Connotative Intelligence™ Technology is the foundation for the world's first emotional language reference products (books and software). Here at, you will be able to preview entirely new kinds of language reference tools such as:

Emotional Dictionaries
Emotional Thesauruses
Emotion-checking Software


Words Convey Two Kinds of Meaning;
Today's Dictionaries Provide Only One Kind

When you look up a word in any good dictionary, such as the Oxford or Merriam-Webster, what you get is one kind of meaning. It's called denotative meaning (also known as objective, literal, intellectual, or cognitive meaning).

However, as all good writers know, words and phrases reflect the intellectual-emotional duality of the human mind. Words actually convey two distinctly different kinds of meaning simultaneously.

"Denotation, also known as cognitive meaning, refers to the direct relationship between a term and the object, idea, or action it designates. . . .
"Connotation, also known as affective meaning, refers to the emotive or associational aspect of a term." (McArthur, T. The Oxford Companion to the English Language. Oxford: Oxford University Press, 1992)

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Words such as celebration, springtime, and kiss arouse unique assemblages of positive emotional connotations. Words such as homeless, cancer, and rape summon clouds of negative emotional connotations. Many words and phrases, such as bullfight, call up mixed positive and negative connotations. Connotative meaning also includes the evocation of other sensations and impressions, such as power (e.g., war) and activity (e.g., carnival).

Today's dictionaries and thesauruses are completely devoid of connotative meaning. However, as you will see at this Web site, new emotional language reference products will soon change the world of language reference. The full range of connotative or emotional meaning associated with all the words of an entire language will be available to everyone—for the first time in the history of language. And not just the English language—all major languages!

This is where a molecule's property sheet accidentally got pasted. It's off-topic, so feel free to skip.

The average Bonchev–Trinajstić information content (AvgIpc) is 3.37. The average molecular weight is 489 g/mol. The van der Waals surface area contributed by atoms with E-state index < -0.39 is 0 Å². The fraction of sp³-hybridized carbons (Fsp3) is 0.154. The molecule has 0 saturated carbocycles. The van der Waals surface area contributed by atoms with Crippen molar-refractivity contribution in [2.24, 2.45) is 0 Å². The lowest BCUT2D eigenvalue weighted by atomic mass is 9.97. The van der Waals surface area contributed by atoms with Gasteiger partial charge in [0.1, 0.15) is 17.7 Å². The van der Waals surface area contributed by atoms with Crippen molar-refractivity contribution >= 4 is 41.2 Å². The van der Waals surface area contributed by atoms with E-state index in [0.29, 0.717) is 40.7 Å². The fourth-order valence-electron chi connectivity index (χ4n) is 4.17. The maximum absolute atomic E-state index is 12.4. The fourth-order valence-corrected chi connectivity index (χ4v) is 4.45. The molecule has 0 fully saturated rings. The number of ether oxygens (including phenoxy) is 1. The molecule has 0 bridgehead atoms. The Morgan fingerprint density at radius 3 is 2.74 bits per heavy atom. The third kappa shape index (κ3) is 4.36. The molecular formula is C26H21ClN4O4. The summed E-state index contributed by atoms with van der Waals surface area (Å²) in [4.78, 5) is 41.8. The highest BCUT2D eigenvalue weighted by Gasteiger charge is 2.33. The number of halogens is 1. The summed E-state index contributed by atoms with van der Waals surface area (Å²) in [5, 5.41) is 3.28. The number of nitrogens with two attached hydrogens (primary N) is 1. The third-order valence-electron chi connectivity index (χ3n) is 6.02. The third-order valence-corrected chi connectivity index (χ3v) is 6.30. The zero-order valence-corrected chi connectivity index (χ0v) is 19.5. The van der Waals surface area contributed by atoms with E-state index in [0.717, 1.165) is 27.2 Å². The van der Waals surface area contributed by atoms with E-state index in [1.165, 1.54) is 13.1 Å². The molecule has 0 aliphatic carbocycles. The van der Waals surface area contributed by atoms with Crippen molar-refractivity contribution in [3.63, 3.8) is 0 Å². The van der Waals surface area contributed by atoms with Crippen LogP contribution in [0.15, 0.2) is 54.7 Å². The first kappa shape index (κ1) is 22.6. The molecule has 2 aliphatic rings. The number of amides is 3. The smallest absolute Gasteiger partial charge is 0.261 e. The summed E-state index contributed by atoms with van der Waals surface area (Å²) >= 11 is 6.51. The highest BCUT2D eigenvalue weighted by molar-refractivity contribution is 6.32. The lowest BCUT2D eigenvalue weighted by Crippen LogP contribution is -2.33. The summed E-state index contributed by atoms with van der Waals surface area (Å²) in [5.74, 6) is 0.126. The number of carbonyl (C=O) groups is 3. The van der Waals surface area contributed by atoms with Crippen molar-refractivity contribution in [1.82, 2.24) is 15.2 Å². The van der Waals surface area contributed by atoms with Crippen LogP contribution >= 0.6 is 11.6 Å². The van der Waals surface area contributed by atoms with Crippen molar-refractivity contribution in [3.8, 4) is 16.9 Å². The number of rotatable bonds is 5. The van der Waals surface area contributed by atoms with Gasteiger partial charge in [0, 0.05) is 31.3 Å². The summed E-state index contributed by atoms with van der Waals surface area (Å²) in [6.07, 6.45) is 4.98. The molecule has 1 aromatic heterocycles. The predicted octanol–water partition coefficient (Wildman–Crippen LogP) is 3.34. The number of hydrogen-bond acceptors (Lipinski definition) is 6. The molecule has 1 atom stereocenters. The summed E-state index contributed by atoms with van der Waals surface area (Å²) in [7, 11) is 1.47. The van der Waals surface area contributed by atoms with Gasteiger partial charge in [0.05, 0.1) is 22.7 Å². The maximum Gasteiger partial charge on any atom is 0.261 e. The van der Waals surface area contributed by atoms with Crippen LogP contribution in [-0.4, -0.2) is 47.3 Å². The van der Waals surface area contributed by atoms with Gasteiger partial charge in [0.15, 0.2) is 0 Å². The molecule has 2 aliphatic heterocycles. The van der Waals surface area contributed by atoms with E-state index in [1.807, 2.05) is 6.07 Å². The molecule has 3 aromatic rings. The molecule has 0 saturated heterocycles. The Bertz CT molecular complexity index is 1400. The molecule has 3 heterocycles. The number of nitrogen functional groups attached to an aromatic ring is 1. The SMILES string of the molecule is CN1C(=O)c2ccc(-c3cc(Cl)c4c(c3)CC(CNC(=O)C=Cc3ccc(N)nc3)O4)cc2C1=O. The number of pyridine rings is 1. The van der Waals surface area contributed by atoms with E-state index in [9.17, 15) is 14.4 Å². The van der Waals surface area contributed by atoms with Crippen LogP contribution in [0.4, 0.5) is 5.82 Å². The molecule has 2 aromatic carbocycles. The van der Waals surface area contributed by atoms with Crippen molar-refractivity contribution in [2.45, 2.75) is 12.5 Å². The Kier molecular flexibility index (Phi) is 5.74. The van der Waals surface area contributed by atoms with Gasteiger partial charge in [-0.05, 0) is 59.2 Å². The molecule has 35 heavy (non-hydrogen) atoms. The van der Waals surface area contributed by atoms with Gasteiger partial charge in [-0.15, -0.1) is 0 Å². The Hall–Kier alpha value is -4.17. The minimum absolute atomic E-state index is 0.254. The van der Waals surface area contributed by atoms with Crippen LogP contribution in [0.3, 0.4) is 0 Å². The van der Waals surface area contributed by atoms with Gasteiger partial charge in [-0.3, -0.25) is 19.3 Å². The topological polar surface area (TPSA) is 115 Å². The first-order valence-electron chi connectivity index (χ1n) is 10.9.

Control Over Connotation is Essential

Language authorities have long agreed that control over connotative meaning spells the difference between powerful, memorable writing, and flat, weak writing:

"No one can write with color, force, and persuasiveness without control over connotation." (Weaver, R.M. A Rhetoric and Composition Handbook. New York, NY: William Morrow & Co., 1974.)

"Skill in using the emotional appeal of connotation is essential in any writing designed to persuade, convince, anger, inspire, or soothe a reader." (McCrimmon, J.M. Writing with a Purpose. Cambridge, MA: Houghton Mifflin Co., 1950.)

"In most contexts, denotation is less important than attitude, implied emotional stance, or tone." (Jerome, J. The Poet and the Poem. Cincinnati, OH: Writer’s Digest Books, 1979.)


Emotional Power Tools for Writers

Until recently, it was thought that capturing the full spectrum of emotional or connotative meaning in language and making it available in language reference products (for example, an "emotional dictionary" or an "emotional thesaurus") was simply impossible. And, until recently, for technical reasons, it was impossible.

No longer.

Advances in computer technology and the ascendancy of the Internet as a global communication medium have made it possible for Connotative Intelligence Corporation to develop the world's first and only technology for gaining complete, systematic access to emotional meaning in language.

And not just the English language—any language.

Using Connotative Intelligence™ Technology, publishers of traditional language reference products will be able to create revolutionary new kinds of products based on access to connotative meaning in language.

Enjoy your exploration of, home of Connotative Intelligence™ technology and previews of emotional power tools for writers.